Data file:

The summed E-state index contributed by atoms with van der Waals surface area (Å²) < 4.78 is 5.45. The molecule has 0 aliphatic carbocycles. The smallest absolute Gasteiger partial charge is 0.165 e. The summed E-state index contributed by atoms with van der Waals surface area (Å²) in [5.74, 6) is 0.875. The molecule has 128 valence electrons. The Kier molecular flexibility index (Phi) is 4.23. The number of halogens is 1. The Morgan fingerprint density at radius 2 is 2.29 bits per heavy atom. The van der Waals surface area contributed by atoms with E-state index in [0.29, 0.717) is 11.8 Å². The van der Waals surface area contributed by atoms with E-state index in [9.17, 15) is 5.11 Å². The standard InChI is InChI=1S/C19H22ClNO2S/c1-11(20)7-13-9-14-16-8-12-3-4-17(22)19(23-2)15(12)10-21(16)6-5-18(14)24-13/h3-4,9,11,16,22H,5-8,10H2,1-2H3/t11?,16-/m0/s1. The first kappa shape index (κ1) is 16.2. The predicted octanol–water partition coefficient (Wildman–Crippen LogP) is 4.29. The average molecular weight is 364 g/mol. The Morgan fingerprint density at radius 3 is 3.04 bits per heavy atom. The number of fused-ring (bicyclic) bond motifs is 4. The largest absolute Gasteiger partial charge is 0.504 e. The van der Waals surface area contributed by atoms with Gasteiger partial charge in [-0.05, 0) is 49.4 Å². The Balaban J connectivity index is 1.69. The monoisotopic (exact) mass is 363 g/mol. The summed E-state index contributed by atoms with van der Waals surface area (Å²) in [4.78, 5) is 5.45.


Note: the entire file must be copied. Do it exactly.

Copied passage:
The summed E-state index contributed by atoms with van der Waals surface area (Å²) < 4.78 is 5.45. The molecule has 0 aliphatic carbocycles. The smallest absolute Gasteiger partial charge is 0.165 e. The summed E-state index contributed by atoms with van der Waals surface area (Å²) in [5.74, 6) is 0.875. The molecule has 128 valence electrons. The Kier molecular flexibility index (Phi) is 4.23. The number of halogens is 1. The Morgan fingerprint density at radius 2 is 2.29 bits per heavy atom. The van der Waals surface area contributed by atoms with E-state index in [0.29, 0.717) is 11.8 Å². The van der Waals surface area contributed by atoms with E-state index in [9.17, 15) is 5.11 Å². The standard InChI is InChI=1S/C19H22ClNO2S/c1-11(20)7-13-9-14-16-8-12-3-4-17(22)19(23-2)15(12)10-21(16)6-5-18(14)24-13/h3-4,9,11,16,22H,5-8,10H2,1-2H3/t11?,16-/m0/s1. The first kappa shape index (κ1) is 16.2. The predicted octanol–water partition coefficient (Wildman–Crippen LogP) is 4.29. The average molecular weight is 364 g/mol. The Morgan fingerprint density at radius 3 is 3.04 bits per heavy atom. The number of fused-ring (bicyclic) bond motifs is 4. The largest absolute Gasteiger partial charge is 0.504 e. The van der Waals surface area contributed by atoms with Gasteiger partial charge in [-0.05, 0) is 49.4 Å². The Balaban J connectivity index is 1.69. The monoisotopic (exact) mass is 363 g/mol. The summed E-state index contributed by atoms with van der Waals surface area (Å²) in [4.78, 5) is 5.45.